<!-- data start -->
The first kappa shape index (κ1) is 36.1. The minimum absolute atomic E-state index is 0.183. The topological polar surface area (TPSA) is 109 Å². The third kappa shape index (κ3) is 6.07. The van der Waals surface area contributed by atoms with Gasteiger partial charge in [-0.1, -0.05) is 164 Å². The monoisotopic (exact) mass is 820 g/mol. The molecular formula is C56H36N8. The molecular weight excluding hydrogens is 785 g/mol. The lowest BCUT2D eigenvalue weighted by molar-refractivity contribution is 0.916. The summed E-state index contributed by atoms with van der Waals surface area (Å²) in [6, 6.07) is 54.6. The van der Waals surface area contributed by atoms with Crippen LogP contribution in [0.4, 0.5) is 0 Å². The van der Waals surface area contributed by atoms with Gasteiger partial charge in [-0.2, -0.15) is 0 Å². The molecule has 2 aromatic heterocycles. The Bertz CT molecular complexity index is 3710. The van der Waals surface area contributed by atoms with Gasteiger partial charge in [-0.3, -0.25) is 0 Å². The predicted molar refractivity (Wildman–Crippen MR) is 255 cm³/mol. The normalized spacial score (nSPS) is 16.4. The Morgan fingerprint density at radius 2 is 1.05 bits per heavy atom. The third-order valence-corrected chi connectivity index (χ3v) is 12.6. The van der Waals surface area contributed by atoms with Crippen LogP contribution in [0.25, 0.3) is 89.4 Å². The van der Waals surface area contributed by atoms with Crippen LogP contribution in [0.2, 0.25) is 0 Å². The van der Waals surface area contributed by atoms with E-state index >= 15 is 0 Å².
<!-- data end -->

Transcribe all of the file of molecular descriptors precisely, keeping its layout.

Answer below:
The first kappa shape index (κ1) is 36.1. The minimum absolute atomic E-state index is 0.183. The topological polar surface area (TPSA) is 109 Å². The third kappa shape index (κ3) is 6.07. The van der Waals surface area contributed by atoms with Gasteiger partial charge in [-0.1, -0.05) is 164 Å². The monoisotopic (exact) mass is 820 g/mol. The molecular formula is C56H36N8. The molecular weight excluding hydrogens is 785 g/mol. The lowest BCUT2D eigenvalue weighted by molar-refractivity contribution is 0.916. The summed E-state index contributed by atoms with van der Waals surface area (Å²) in [6, 6.07) is 54.6. The van der Waals surface area contributed by atoms with Crippen LogP contribution in [0.4, 0.5) is 0 Å². The van der Waals surface area contributed by atoms with Gasteiger partial charge in [-0.2, -0.15) is 0 Å². The molecule has 2 aromatic heterocycles. The Bertz CT molecular complexity index is 3710. The van der Waals surface area contributed by atoms with Gasteiger partial charge in [-0.3, -0.25) is 0 Å². The predicted molar refractivity (Wildman–Crippen MR) is 255 cm³/mol. The normalized spacial score (nSPS) is 16.4. The Morgan fingerprint density at radius 2 is 1.05 bits per heavy atom. The third-order valence-corrected chi connectivity index (χ3v) is 12.6. The van der Waals surface area contributed by atoms with Crippen LogP contribution in [0.25, 0.3) is 89.4 Å². The van der Waals surface area contributed by atoms with Crippen LogP contribution in [0.2, 0.25) is 0 Å². The van der Waals surface area contributed by atoms with E-state index >= 15 is 0 Å².